8. The X-ray tube according to claim 6, wherein said stationary structure has a circular spiral groove therein for constituting a slide bearing of a dynamic pressure type on a plane perpendicular to the axis of said stationary structure and at least one lubricant passageway extending from said lubricant storage chamber so as to be open to the inner region or a part of the outer region of said circular spiral groove.
9. An X-ray tube of a rotary anode type, comprising:
a disc-like rotary anode for emitting an X-ray upon irradiation with an electron beam;
a cylindrical rotor mechanically joined to said rotary anode said rotor including an inner cylindrical structure and an outer cylindrical structure coaxially arranged around the inner cylinder;
a columnar stationary structure inserted into said rotor and having a lubricant storage chamber formed along the axis thereof;
a slide bearing of a dynamic pressure type formed between the inner cylindrical structure of said rotor and the stationary structure and having a metal lubricant, which is in the form of a liquid at least during operation of the X-ray tube, supplied thereto;
a vacuum vessel receiving said rotary anode, said rotor and a part of said stationary structure; and
a heat transfer member having a heat conductivity higher than that of the inner cylindrical structure, arranged around the inner cylindrical structure in a cylindrical form and is bonded to the outer circumferential wall of the inner cylindrical structure.
10. The X-ray tube according to claim 9, wherein the various structures are arranged and configured so as to form a heat insulating clearance between the heat transfer member bonded to the outer circumferential wall of the inner cylindrical structure and the cylindrical structure arranged around the inner cylindrical structure and mechanically fixed to said rotary anode.
11. The X-ray tube according to claim 9, wherein the heat transfer member bonded to the outer circumferential wall of the inner cylindrical structure comprises a plurality of members arranged a predetermined distance apart from each other in the circumferential direction of the outer circumferential wall of said inner cylindrical structure.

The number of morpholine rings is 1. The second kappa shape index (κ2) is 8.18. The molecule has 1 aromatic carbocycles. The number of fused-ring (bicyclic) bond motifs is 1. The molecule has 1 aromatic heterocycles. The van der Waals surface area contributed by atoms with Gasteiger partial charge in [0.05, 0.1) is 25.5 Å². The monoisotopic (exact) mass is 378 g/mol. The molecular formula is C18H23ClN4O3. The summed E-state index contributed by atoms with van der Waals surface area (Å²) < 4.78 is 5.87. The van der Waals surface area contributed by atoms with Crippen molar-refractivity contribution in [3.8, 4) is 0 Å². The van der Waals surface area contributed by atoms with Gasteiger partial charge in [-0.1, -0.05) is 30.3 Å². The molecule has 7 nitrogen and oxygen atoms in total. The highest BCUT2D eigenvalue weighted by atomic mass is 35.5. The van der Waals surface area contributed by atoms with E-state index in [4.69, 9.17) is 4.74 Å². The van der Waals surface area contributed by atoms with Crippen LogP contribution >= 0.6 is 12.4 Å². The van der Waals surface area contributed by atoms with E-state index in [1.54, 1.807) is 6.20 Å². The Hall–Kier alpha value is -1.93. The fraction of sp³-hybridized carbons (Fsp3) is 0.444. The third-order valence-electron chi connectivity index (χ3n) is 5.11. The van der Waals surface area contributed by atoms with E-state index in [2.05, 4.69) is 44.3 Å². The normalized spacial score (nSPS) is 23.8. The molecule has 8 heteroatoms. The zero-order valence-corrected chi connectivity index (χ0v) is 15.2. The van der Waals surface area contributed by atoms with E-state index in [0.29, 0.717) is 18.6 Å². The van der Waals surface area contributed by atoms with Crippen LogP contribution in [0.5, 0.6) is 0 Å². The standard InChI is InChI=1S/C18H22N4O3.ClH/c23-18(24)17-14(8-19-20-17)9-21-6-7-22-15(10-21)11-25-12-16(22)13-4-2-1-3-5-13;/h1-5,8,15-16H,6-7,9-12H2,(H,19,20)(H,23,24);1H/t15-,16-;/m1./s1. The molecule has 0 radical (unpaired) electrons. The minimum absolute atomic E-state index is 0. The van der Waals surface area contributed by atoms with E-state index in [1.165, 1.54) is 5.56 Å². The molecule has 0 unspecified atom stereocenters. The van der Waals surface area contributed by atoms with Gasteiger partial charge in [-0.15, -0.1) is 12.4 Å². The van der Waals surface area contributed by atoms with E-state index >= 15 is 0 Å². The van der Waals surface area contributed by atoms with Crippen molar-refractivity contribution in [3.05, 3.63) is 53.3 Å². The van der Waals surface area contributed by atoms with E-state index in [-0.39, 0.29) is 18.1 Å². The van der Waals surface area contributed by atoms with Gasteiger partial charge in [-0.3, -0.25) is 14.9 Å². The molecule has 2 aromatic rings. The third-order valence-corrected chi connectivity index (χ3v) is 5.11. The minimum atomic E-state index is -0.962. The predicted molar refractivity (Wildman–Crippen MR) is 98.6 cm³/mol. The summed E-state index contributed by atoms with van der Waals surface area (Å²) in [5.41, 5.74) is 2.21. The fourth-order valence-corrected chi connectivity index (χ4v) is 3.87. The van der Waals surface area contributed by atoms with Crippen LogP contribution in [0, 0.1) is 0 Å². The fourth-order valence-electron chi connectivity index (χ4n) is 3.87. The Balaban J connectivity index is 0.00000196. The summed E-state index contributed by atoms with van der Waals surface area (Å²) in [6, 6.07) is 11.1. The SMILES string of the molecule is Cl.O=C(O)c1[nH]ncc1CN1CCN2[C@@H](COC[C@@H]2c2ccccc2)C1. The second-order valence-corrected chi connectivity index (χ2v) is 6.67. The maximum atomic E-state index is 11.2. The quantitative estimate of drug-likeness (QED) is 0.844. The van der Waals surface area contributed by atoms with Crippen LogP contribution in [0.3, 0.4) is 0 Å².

12. An X-ray tube of a rotary anode type, comprising:
a disc-like rotary anode for emitting an X-ray upon irradiation with an electron beam;
a cylindrical rotor mechanically joined to said rotary anode ,said rotor including an inner cylindrical structure and an outer cylindrical structure coaxially arranged around the inner cylinder;
a columnar stationary structure having an axis and one end, inserted into said rotor and provided with a lubricant storage chamber formed in the stationary structure along the axis thereof, and a hole formed in said stationary structure and extending in said stationary structure from the one end of the stationary structure along the axis;
a slide bearing of a dynamic pressure type formed between the inner cylindrical structure of said rotor and the stationary structure and having a metal lubricant, which is in the form of a liquid at least during operation of the X-ray tube, supplied thereto;
a vacuum vessel receiving said rotary anode, said rotor and a part of said stationary structure, the one end of said stationary structure being located outside of said vacuum envelope; and
a heat transfer rod having a heat conductivity higher than that of the stationary structure inserted into the hole and tightly fitted in the hole to form an integral structure with said stationary structure, a rotor formed of a plurality of cylindrical structures, and a heat transfer member having a heat conductivity higher than that of an inner cylindrical structure, arranged around the inner cylindrical structure in a cylindrical form and is bonded to the outer circumferential wall of the inner cylindrical structure.
13. The X-ray tube according to claim 12, wherein at least one heat transfer member for the stationary structure arranged in said stationary structure and the heat transfer member for the rotor arranged in the inner cylindrical structure of the rotor partially overlap with each other in the axial direction.
14. An X-ray tube of a rotary anode type, comprising:
a disc-like rotary anode for emitting an X-ray upon irradiation with an electron beam;
a cylindrical rotor mechanically joined to said rotary anode;
a columnar stationary structure inserted into the inner space of said rotor and having a lubricant storage chamber formed along the axis thereof said stationary structure including first and second portions integrally joined to each other, the first portion of a stationary structure formed of a predetermined first material, the second portion being positioned farther from the rotary anode than the first portion of the stationary structure and formed of a second material having a heat conductivity higher than that of the first material;
a slide bearing of a dynamic pressure type formed between the rotor and the first portion of said stationary structure and having a metal lubricant, which is in the form of a liquid at least during operation of the X-ray tube, supplied thereto; and
a vacuum vessel having said rotary anode , said rotor and a part of said stationary structure housed therein;